A powerfully atmospheric 1983 entry in the giallo cycle with a
clever script and strong performances, not to mention an impressively
contained and well utilized setting.
The Italian giallo (meaning, literally, yellow)
films of the 1960s, 70s and 80s were lurid works that emphasized
over-the-top sex and violence within old fashioned mystery frameworks.
The best known such films are Mario Bava’s BLOOD AND BLACK LACE and
Dario Argento’s THE BIRD WITH THE CRYSTAL PLUMAGE, which aren’t
representative of most giallos (which by and large aren’t very
THE HOUSE OF THE YELLOW CARPET (LA CASA DEL TAPPETO
GIALLO), based on a play by Aldo Selleri, is one of the better non-Bava/Argento
giallos (it even has giallo in the title), but also one of the
most unjustly neglected.
Antonio and Franca, a young couple, are burdened with a
roll of yellow carpet Franca inherited from her abusive stepfather.
Antonio puts a classified ad in the local paper offering to sell the
carpet. The following morning a middle-aged man turns up at their
apartment just as Antonio is called downstairs, allegedly because his
car is being towed. The man, who has a paralyzed hand and speaks in a
hard-to-place accent, is seriously weird, and his encounter with Franca
quickly grows threatening.
Identifying himself as a murderer, the guy locks the
apartment from inside and turns out all the lights. He claims Antonio is
jealous of Franca and hired the man to kill her. He also claims to have
murdered his wife on the very carpet Franca is selling. Eventually
Franca grabs a knife and stabs the man to death.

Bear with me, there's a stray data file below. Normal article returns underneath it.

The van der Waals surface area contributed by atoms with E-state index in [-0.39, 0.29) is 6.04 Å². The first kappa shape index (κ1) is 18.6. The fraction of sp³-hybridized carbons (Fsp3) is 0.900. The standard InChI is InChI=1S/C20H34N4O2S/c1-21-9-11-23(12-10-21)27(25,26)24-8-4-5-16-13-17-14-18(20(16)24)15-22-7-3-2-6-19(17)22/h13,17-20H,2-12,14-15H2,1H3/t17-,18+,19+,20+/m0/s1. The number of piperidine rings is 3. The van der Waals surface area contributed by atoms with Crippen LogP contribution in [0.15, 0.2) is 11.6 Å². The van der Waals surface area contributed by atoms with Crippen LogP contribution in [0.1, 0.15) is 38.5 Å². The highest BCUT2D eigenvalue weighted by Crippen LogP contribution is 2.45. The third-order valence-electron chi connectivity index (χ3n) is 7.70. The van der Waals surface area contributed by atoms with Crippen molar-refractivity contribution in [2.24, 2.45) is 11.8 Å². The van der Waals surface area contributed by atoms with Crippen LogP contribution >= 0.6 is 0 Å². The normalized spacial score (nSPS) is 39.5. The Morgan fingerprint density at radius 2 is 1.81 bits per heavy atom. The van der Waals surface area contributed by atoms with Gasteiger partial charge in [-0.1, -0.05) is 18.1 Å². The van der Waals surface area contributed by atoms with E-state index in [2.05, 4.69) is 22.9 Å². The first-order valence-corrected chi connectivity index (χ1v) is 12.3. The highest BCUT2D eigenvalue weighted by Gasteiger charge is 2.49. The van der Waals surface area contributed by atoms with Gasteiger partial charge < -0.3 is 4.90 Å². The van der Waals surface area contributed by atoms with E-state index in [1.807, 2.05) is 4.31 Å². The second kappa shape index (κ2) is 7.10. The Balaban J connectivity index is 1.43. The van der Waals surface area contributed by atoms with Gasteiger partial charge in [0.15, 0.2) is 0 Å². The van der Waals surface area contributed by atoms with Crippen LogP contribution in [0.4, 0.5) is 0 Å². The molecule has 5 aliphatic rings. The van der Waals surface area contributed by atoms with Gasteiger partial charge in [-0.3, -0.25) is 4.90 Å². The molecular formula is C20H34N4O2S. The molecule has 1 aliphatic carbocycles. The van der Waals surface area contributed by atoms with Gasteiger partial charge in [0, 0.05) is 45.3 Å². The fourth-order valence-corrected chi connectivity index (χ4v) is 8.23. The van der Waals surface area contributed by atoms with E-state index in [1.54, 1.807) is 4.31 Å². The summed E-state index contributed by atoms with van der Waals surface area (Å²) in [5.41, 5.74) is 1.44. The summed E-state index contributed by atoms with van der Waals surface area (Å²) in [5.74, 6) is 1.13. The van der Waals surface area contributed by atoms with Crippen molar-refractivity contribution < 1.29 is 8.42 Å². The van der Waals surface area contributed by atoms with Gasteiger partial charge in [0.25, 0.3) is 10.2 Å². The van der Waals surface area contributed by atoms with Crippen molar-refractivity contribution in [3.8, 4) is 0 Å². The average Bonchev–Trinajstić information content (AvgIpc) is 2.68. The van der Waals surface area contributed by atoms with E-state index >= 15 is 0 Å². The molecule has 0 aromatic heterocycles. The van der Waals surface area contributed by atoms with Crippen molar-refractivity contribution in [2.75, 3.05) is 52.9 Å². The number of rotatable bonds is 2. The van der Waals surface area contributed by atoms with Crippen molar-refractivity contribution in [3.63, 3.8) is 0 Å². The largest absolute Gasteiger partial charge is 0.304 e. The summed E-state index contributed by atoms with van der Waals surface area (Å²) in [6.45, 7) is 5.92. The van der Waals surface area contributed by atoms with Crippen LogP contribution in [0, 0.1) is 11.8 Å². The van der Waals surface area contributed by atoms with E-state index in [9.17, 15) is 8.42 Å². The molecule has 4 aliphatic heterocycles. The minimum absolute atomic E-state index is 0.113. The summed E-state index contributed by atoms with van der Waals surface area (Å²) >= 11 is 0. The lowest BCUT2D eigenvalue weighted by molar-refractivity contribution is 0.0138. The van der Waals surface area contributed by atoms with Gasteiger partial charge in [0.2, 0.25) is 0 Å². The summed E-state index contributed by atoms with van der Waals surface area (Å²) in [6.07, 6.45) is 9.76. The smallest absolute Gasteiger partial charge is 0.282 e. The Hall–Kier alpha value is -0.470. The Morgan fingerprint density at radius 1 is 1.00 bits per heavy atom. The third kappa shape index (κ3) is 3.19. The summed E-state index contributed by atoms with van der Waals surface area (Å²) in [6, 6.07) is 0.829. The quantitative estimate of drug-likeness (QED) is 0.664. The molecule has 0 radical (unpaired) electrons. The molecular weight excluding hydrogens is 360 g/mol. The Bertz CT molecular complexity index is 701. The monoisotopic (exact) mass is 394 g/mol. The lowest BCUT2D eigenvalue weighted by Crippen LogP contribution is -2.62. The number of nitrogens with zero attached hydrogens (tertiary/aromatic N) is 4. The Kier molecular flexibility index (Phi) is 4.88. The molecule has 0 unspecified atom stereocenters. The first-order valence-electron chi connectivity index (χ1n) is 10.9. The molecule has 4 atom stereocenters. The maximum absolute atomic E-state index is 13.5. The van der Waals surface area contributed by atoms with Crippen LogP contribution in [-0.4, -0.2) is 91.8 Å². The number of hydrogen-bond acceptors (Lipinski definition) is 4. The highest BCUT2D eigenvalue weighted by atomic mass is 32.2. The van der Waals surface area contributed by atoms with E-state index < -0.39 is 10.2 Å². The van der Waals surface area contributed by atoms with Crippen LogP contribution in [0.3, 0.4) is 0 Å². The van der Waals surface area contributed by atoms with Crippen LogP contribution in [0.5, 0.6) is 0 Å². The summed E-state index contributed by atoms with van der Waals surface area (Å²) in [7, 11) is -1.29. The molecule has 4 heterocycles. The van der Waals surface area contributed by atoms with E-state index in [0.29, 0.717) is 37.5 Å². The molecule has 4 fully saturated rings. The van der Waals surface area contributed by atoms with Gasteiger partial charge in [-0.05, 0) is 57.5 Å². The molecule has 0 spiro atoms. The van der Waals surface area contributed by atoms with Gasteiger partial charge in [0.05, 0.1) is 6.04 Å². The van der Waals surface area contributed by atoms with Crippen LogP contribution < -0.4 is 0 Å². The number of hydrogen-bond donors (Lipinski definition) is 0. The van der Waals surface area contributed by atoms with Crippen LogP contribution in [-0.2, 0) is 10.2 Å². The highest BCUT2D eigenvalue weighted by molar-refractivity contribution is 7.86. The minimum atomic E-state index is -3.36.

Following this unexpected development Franca wraps the
man’s corpse in the yellow carpet and attempts to flee the apartment.
Opening the front door, however, she’s confronted by a strange woman who
identifies herself as the dead man’s wife, and convinces Franca to let
her in. The woman doesn’t stay long, leaving Franca alone with the
corpse--who doesn’t appear to be dead!
Franca abruptly loses consciousness, and comes to in
the care of Antonio. He acts like nothing has happened, and Franca
begins to suspect she may be losing her mind. But then we get a
flashback or hallucination that (seemingly) shows what occurred while
Franca was unconscious, and suggests that the preceding hour may not
have been all it seemed…
Unlike most giallos (which are generally far
trashier than those by Bava and Argento), THE HOUSE OF THE YELLOW CARPET
is strong enough to rank with most eighties-era Hollywood thrillers.
It’s extremely atmospheric and visually evocative, imparting a strong
sense of mundane normality in the early scenes that gradually gives way
to creepiness and irrationality. The fact that it takes place largely in
the confines of a small apartment (the “house” of the title is nowhere
to be found), and largely in real time renders it all the more
impressive: the film is genuinely compelling and suspenseful without
(for the most part) feeling stagey. My only real complaint is one I have
about quite a few Italian films, giallo and otherwise: the crummy
English dubbing, which is a constant annoyance.
At least the four lead actors are all quite strong. The
stand-outs are Sweden’s late Erland Josephson and the attractive
Beatrice Romand, who isn’t great but never fails to hold our interest.
THE HOUSE OF THE YELLOW CARPET (LA CASA DEL TAPPETO GIALLO)
Director: Carlo Lizzani
Producer: Filiberto Bandini
Screenplay: Filiberto Bandini, Lucio Battistrada
(Based on a play by Aldo Selleri)
Cinematography: Giuliano Giustini
Editing: Angela Cipriani
Cast: Erland Josephson, Beatrice Romand, Vittorio Mezzogiorno, Milena